FSB Publishes Peer Review on Residential Mortgage Underwriting and Origination Practices

Date Published 3/24/2011
Author Marja Hoek-Smit
Theme Housing Finance Policy

-Recent Update: FSB has issued guiding principles based on this review
Report on October 26, 2011

On 17 March, 2011, the Financial Stability Board (FSB) published a Peer Review on Residential Mortgage Underwriting and Origination Practices in FSB member jurisdictions. Problems arising from poorly underwritten residential mortgages contributed significantly to the financial crisis that began in 2007. As the global crisis showed, the consequences of weak underwriting practices in one country can be transferred globally through securitization markets. Such spillovers highlight the importance for financial stability of sound residential mortgage underwriting practices across the FSB membership.

Since there are no internationally agreed standards to act as a benchmark, the review provides a comprehensive picture of existing practices in these areas and draws lessons going forward. The findings of this review are based on responses to a questionnaire designed to gather information from 22 FSB member jurisdictions on existing underwriting and origination practices.In particular, the review gathers information from each member jurisdiction on the following topics:

  • Overall industry structure and regulatory and supervisory framework for mortgage origination;
  • Consistency of oversight and communication between supervisors involved in mortgage-related activities;
  • Gaps in oversight and weaknesses in practices previously identified by the authorities;
  • Any policy reforms currently underway and lessons from the crisis;
  • Requirements, standards or best practices that currently apply in mortgage underwriting, in particular the areas listed in the Joint Forum report under Recommendation 7 relating to measurement of a borrower’s ability and willingness to repay;
  • Public disclosure of underwriting practices.
Interestingly, the peer review found that nearly all mortgage lenders across the FSB membership are prudentially regulated, conduct-regulated by consumer protection authorities, or in some cases both. Most FSB member countries have a single regulator overseeing mortgage lenders. The US is an example of a jurisdiction in which mortgage lenders can be regulated by multiple authorities, which can differ depending on the type of financial institution. While all US mortgage lenders are subject to one or more federal or state – or both– legal systems, the strength and intensity of oversight of these companies varied prior to the financial crisis, with deposit-taking institutions, bank holding companies and holding company subsidiaries generally subject to more rigorous supervision than many independent mortgage brokers and originators. The initial wave of problem loans that became delinquent before the US economy turned down (and unemployment rose) were disproportionately originated by lightly regulated mortgage companies.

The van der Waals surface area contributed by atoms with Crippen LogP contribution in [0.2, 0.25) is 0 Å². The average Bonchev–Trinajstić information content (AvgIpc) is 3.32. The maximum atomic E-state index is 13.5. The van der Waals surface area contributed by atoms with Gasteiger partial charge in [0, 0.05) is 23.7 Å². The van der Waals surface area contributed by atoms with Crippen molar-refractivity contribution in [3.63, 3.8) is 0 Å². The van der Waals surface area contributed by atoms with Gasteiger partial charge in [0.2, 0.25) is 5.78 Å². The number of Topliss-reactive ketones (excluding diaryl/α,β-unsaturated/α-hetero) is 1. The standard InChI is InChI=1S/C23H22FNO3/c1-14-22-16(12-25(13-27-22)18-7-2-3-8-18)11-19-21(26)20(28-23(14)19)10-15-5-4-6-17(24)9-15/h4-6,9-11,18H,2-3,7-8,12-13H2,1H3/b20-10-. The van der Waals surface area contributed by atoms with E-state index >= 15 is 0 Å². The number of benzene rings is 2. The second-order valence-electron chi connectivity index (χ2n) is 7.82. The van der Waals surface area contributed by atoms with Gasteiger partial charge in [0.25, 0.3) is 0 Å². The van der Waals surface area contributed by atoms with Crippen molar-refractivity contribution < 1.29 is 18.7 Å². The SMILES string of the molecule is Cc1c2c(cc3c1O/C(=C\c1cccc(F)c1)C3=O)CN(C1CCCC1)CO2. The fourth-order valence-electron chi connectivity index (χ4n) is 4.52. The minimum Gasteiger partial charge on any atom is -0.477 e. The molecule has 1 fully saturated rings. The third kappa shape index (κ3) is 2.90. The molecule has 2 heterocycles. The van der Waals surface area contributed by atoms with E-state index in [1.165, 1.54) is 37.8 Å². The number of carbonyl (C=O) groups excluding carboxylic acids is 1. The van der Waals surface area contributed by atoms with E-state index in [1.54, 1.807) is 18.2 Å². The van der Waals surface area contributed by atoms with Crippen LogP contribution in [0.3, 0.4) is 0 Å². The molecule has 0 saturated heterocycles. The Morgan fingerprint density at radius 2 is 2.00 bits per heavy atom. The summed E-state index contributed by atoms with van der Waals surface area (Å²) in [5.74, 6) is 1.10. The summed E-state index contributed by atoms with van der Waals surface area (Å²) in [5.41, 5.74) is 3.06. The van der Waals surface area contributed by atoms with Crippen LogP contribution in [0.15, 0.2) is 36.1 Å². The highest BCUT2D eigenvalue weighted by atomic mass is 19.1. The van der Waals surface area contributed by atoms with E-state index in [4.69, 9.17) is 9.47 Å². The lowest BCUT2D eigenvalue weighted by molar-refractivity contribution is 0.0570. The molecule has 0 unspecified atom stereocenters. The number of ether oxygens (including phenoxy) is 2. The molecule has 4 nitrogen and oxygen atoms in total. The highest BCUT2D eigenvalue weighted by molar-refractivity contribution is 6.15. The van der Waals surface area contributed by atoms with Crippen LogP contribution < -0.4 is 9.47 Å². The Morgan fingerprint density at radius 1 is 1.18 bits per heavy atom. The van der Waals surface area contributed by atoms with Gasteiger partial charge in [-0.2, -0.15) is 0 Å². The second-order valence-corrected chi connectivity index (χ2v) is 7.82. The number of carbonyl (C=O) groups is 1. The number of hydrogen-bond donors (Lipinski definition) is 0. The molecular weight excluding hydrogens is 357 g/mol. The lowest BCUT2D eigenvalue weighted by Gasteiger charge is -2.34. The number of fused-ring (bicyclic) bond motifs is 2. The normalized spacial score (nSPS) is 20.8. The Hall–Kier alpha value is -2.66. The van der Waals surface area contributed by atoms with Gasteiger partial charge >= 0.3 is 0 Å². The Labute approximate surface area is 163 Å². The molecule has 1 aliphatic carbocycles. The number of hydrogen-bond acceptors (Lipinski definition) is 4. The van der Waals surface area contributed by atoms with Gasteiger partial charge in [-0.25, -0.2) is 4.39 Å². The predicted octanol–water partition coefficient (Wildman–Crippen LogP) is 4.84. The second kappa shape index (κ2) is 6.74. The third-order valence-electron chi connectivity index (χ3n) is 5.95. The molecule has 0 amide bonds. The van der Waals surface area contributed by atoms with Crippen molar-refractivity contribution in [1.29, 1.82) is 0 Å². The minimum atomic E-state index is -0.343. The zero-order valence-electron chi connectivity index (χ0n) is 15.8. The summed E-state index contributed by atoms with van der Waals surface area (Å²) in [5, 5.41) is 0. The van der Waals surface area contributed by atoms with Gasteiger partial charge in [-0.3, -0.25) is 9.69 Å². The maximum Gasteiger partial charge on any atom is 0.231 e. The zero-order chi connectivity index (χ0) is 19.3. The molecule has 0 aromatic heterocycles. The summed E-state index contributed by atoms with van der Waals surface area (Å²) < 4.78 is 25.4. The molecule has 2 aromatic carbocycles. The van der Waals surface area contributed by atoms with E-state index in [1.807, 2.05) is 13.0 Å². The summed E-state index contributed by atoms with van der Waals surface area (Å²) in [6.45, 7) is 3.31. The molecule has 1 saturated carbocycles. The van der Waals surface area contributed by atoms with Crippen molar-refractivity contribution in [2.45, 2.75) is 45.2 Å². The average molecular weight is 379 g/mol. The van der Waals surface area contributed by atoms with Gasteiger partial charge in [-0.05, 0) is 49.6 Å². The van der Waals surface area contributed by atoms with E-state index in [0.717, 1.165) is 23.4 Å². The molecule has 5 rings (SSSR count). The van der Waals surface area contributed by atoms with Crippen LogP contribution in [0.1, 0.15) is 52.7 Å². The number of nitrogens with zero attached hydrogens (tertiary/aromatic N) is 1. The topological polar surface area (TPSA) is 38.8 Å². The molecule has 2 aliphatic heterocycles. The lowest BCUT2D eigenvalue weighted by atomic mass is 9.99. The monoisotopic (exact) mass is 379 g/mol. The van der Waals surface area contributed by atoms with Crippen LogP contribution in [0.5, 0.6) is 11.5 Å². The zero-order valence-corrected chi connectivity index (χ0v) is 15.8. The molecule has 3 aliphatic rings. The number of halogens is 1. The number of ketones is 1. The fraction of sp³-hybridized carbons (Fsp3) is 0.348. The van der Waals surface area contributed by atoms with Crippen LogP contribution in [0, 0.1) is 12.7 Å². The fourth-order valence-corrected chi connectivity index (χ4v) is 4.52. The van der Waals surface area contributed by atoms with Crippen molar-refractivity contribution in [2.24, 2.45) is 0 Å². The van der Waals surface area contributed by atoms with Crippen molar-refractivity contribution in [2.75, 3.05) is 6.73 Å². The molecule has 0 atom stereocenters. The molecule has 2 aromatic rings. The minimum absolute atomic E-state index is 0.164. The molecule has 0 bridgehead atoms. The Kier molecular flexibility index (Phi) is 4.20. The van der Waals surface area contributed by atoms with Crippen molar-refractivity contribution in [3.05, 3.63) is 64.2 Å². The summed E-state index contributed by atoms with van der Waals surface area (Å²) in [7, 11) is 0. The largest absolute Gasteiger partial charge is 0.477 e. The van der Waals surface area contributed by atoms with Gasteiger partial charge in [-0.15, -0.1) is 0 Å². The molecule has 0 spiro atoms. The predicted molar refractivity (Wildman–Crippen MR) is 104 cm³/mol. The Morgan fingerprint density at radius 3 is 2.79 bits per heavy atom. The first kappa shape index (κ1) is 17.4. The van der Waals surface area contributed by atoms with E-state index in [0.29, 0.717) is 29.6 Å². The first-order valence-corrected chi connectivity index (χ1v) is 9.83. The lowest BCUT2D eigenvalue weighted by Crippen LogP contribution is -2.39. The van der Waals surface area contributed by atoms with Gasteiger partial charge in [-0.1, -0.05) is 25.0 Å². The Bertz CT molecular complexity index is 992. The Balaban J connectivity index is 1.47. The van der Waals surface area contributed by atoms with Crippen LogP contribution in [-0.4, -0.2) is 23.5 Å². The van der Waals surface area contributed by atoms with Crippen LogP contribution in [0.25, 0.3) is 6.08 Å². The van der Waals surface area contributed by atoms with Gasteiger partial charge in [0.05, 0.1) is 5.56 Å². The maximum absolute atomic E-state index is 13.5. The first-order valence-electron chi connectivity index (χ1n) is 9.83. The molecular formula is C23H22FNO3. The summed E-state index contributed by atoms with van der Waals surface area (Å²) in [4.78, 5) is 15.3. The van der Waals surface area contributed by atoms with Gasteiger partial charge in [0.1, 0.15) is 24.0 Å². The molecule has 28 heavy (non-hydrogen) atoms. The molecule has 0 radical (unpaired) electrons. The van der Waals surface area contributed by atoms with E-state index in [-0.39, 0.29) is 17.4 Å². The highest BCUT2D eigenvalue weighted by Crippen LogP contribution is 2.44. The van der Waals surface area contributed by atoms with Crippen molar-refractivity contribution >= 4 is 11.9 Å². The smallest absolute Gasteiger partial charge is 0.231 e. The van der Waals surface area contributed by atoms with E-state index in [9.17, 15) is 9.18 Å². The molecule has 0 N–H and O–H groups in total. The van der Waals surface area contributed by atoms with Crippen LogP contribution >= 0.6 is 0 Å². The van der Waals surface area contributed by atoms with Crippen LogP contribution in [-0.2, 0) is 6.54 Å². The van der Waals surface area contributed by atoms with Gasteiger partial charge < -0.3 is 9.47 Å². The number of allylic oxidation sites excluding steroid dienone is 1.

One of the key findings from the review is that most FSB members do not have adequate public disclosure of information concerning the health of their mortgage market, including underwriting practices and market trends, encompassing all mortgage market participants  

List of recommendations

1. Supervisors should fully implement the Joint Forum recommendations and develop a framework for sound residential mortgage underwriting standards and practices that is as explicit and specific as possible, and which can be monitored and supervised against according to their particular national circumstances. The adopted framework should be published and maintained in a manner that is readily accessible to all interested parties.  

2. The FSB will develop an international principles-based framework for sound underwriting practices. After providing sufficient time for implementation, the FSB will conduct a follow-up review to assess progress made in implementing the framework. The Dodd-Frank Act's underwriting standards will require income verification for all mortgages in the US.  

3. Financial authorities should regularly review their standards on residential mortgage underwriting and adjust them as appropriate to address the build-up of risks in the housing market or to help counteract a lending boom that pose significant risks to financial stability.  

4. Policymakers should broaden the regulatory perimeter to ensure all residential mortgage lending activity is supervised and/or regulated to safeguard both borrowers and investors and to promote financial stability.  

5. Regulators and supervisors should ensure that mortgage insurers, where active, are appropriately regulated and robustly capitalized in order to avoid regulatory arbitrage. The Basel Committee on Banking Supervision (BCBS) and the International Association of Insurance Supervisors (IAIS) should jointly consider conducting a study of the regulatory framework for mortgage insurers.  

6. Authorities should collect and disclose enough detailed data to allow a comprehensive view of residential mortgage lending activities. Regular reporting of developments in the residential property market should be published at least annually, either in a publication devoted entirely to that subject or, where relevant, in a financial stability report.

> Download the Peer Review Report

> Financial Stability Board website

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